This entry was posted in A Pack of Lies - Narration in Fiction, Anne Buist, Arafura - Blood The Wet and Tears, Arafura - Unfinished Business, Dr Paul Dawson, Graeme Simsion, Liane Moriarty, Paul Dawson, Robert Winston, Sascha Arango, Sydney Writers' Festival, The Rocks, The Rosie Project, why more women read fiction, why we enjoy violence and crime in fiction, why we read fiction and tagged , , , , , , , , , , , , , , , , , . Bookmark the permalink.

16 Responses to Musings post-Sydney Writers Festival 2015

  1. I do read a novel hoping to learn something about myself. One sentence in a novel can change my entire outlook on life. One of my sons is an avid reader; the other three not so much, nor my daughter. I was brought up by a mother who read (and still does) avidly and our weekly outing was to the town library to borrow our allotted six books for the week. I’m very jealous of you attending this conference. What a lovely review that was 🙂

    • Hi Michelle
      I bet reading six books a week was an education in itself. That must be one reason why you can write so much now! 🙂
      We went to the Writers Festival as a family and parted ways to attend what interested us. Stayed overnight at The Rocks. I highly recommend it, with or without others.

  2. Carrie Rubin says:

    Wonderful discussion. You’ve raised some points I hadn’t considered before. I’ve always thought I read to be entertained and to get lost in a story. But perhaps there are deeper forces at play. Either way, I know I’ll keep doing it! 🙂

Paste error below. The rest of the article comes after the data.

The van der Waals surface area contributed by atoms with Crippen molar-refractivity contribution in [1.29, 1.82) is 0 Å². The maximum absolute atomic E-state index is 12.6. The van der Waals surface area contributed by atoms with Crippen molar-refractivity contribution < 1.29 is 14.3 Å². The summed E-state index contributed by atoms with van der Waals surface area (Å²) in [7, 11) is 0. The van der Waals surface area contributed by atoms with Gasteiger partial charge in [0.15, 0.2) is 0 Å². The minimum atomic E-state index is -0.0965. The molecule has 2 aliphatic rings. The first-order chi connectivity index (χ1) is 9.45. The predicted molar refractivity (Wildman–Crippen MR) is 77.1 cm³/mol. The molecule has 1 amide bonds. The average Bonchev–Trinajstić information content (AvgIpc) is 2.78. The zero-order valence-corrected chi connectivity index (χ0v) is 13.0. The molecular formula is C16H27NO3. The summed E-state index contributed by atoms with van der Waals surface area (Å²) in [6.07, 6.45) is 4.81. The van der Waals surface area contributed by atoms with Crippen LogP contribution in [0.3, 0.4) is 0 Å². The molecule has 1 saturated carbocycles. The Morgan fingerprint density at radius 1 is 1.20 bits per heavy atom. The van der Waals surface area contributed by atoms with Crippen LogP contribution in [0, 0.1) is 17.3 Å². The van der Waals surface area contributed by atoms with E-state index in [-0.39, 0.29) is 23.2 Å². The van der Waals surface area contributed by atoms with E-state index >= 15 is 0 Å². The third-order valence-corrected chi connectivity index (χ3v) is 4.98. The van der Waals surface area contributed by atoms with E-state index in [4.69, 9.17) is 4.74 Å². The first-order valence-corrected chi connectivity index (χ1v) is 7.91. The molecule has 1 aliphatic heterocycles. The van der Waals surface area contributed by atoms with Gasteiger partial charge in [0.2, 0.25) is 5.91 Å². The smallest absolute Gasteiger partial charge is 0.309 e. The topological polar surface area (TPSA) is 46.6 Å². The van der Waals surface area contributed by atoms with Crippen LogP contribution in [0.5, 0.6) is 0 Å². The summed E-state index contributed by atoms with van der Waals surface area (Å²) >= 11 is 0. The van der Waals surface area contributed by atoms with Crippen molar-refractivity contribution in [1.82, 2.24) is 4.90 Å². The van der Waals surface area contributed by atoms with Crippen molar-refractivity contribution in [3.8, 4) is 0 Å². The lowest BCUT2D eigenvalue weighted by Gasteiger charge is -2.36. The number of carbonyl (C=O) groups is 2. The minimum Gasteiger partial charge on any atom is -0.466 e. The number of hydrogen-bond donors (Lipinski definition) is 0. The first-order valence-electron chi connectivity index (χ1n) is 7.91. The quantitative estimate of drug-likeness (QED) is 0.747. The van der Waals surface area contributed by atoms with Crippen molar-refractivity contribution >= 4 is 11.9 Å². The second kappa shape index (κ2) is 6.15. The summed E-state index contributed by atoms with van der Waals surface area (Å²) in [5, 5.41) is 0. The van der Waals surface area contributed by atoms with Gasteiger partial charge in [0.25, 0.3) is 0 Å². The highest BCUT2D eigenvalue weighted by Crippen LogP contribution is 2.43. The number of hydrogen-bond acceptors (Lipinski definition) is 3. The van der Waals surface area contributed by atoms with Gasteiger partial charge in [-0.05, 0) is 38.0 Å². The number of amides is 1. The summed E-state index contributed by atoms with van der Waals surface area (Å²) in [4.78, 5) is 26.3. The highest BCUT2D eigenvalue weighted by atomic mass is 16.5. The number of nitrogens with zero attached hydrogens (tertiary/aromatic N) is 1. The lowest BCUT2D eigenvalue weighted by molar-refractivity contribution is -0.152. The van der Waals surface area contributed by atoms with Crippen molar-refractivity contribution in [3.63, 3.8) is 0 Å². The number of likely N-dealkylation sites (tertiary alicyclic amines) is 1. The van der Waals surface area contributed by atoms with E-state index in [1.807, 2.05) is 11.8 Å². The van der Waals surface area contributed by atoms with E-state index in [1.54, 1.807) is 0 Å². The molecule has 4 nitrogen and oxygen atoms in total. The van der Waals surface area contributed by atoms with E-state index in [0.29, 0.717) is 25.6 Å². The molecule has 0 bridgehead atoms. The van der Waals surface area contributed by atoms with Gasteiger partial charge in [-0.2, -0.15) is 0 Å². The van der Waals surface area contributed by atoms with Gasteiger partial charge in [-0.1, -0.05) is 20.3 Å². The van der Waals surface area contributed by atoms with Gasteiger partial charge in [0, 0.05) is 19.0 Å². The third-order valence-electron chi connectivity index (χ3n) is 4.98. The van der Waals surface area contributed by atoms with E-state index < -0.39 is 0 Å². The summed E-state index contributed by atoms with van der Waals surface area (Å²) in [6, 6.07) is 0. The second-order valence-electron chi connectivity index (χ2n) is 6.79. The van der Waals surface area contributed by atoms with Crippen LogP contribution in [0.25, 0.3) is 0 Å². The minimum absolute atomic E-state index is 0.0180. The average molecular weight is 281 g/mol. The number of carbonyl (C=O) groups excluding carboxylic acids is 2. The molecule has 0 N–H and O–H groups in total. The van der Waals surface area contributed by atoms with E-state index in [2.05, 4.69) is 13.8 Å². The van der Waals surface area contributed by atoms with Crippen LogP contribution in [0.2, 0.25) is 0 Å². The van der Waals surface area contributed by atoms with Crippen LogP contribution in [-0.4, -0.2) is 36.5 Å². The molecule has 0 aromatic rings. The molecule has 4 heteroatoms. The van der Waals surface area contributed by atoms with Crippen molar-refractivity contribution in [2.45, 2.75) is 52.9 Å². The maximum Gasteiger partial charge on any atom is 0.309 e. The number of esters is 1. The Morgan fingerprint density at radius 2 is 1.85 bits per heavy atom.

• Hi Carrie. Ooh yes, getting lost is such wonderful escapism, isn’t it? Movies can do that too, but novels leave more to the imagination. You make a good point, deeper forces are at play with so many things. 🙂

  3. livelytwist says:

    Thanks for sharing your insights from the festival and giving me stuff to think about.
    If we read autobiographically, then perhaps we should write stories with two main characters of equal(?) strength, male and female… Perhaps make the narrator male, to get more men reading? 🙂

    I like this: Perhaps writers put their stories out in the world to test how alone they are or aren’t in the world. And perhaps people read their stories for the same reasons.

    • Hi Timi. That’s a great idea about a male narrator, and a challenge, or not? How interesting.
      I’m always surprised when someone tells me one of my characters reminds them of someone they know. I think, REALLY? Someone (can’t remember who) said that characters should start in the authors description and end in the readers imagination.
      Hope all’s well with you. 🙂

      • livelytwist says:

        Good one about characters. I will remember it as I write.

        A male narrator is a challenge for me, a woman because I don’t see life the way a man does. You?

  4. I love the idea of storytelling as ‘cognitive play’. When I’m on a roll with my writing I have the most fun I’ve had since I was a child!

  5. I can see that in your writing, Annabelle! 🙂

  6. Hey Sue, what an incredible and thought-provoking blog post! Thanks for that. Made me want to be down there at the festival too. Sounds like it was a truly rewarding experience. And great to see you posting again. 🙂 Write more soon.

  7. Hi Paula. It’s almost June and am no further than the outline for the third and final Arafura series! Would love to know what you’re up to. 🙂

  8. Love the discussion your post induced. I always read for pleasure. Now, I have added a new reason,to learn from other writers.